Harvard had a distinct chapel as early as 1744, its location changing regularly until Appleton Chapel settled into the present site in 1858. Though long outgrown, it was not replaced until 1932, when Coolidge, Shepley, Bulfinch & Abbott, successors to H.H. Richardson, erected the present structure as a war memorial. The ponderous columns of the porch announce a prosperous, well-fed neo-Georgian style, a suitable counterweight to the bulk of Widener Library and Richardson’s masterful Sever Hall across the Yard.
Aeolian-Skinner’s Opus 886, designed and finished by G. Donald Harrison, had 120 ranks with seventeen more and a large gallery section prepared for. While meant to be a pace-setter of orthodoxy, with complete flue and reed choruses on all manuals and pedal, its English bent and smothering chambers yielded a tone more Beef Wellington than Dover Sole, not unlike the chaste-in-principle but plump-in-result architecture.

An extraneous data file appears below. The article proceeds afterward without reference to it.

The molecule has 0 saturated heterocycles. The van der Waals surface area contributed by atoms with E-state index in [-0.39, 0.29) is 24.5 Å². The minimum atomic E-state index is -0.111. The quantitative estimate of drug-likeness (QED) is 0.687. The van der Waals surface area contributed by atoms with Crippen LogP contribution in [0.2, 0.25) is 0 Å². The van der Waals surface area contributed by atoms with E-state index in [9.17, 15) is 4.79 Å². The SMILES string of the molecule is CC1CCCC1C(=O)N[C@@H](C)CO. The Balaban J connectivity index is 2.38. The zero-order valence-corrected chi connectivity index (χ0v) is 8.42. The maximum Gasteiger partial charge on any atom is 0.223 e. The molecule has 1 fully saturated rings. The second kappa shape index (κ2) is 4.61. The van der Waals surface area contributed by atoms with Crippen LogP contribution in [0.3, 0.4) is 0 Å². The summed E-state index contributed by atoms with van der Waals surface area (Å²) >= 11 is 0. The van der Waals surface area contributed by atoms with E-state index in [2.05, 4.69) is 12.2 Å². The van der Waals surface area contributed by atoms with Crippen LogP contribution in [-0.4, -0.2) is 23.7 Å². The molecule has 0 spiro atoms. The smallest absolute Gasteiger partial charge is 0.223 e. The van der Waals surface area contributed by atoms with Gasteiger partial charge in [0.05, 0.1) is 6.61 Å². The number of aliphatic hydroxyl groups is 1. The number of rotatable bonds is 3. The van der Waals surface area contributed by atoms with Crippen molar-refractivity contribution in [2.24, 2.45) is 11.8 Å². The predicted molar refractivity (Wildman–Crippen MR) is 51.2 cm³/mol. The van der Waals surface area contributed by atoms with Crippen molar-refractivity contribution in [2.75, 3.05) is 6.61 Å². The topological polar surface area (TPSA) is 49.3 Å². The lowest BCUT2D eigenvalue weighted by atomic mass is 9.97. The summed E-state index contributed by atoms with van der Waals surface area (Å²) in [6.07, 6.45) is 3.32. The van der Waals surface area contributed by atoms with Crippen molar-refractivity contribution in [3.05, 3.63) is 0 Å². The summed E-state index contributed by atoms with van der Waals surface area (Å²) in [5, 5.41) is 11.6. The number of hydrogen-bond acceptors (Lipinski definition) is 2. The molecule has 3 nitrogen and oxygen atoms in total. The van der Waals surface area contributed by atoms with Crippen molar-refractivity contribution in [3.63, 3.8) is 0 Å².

When Charles B. Fisk (Harvard ’49) turned his attention to The Memorial Church, he hoped to install an organ in the gallery. Overruled by no less than Harvard President Nathan Pusey, the new Fisk Opus 46 took root at the head of Appleton Chapel in front of the Palladian window, from where its tone hoped to claw its way past the heavy screen and into the main church. The first four-manual American tracker organ built in the twentieth century, its disposition reflected the conditions at hand: a strong-toned Great and Positive on top, softer Swell and Choir down low for daily use. Opus 46 won over its players perhaps more than audiences, however, and in time came to be seen as compromised as its predecessor.
The two organs now in The Memorial Church reflect lessons from the first two instruments. A recycled 1930 three-manual Skinner, re-engineered and reconditioned by Foley-Baker, Inc., was installed in the chapel chambers; what once contained 120 ranks now have forty-five. This instrument leads daily Morning Prayers (voluntary, hymn, choral selection) and is occasionally heard in recital. The 2012 gallery Fisk, housed in a case of nineteenth-century antecedent with brilliant gilt façade, has forty-three independent registers and a tonal scheme in that builder’s modern eclectic style. Ingeniously engineered into a limited space, the organ speaks directly into the church to lead Sunday worship, for which the choir joins it in the gallery.
Skinner Organ Co., Opus 793, 1930Foley-Baker, Inc. – 2012, restoration, re-engineering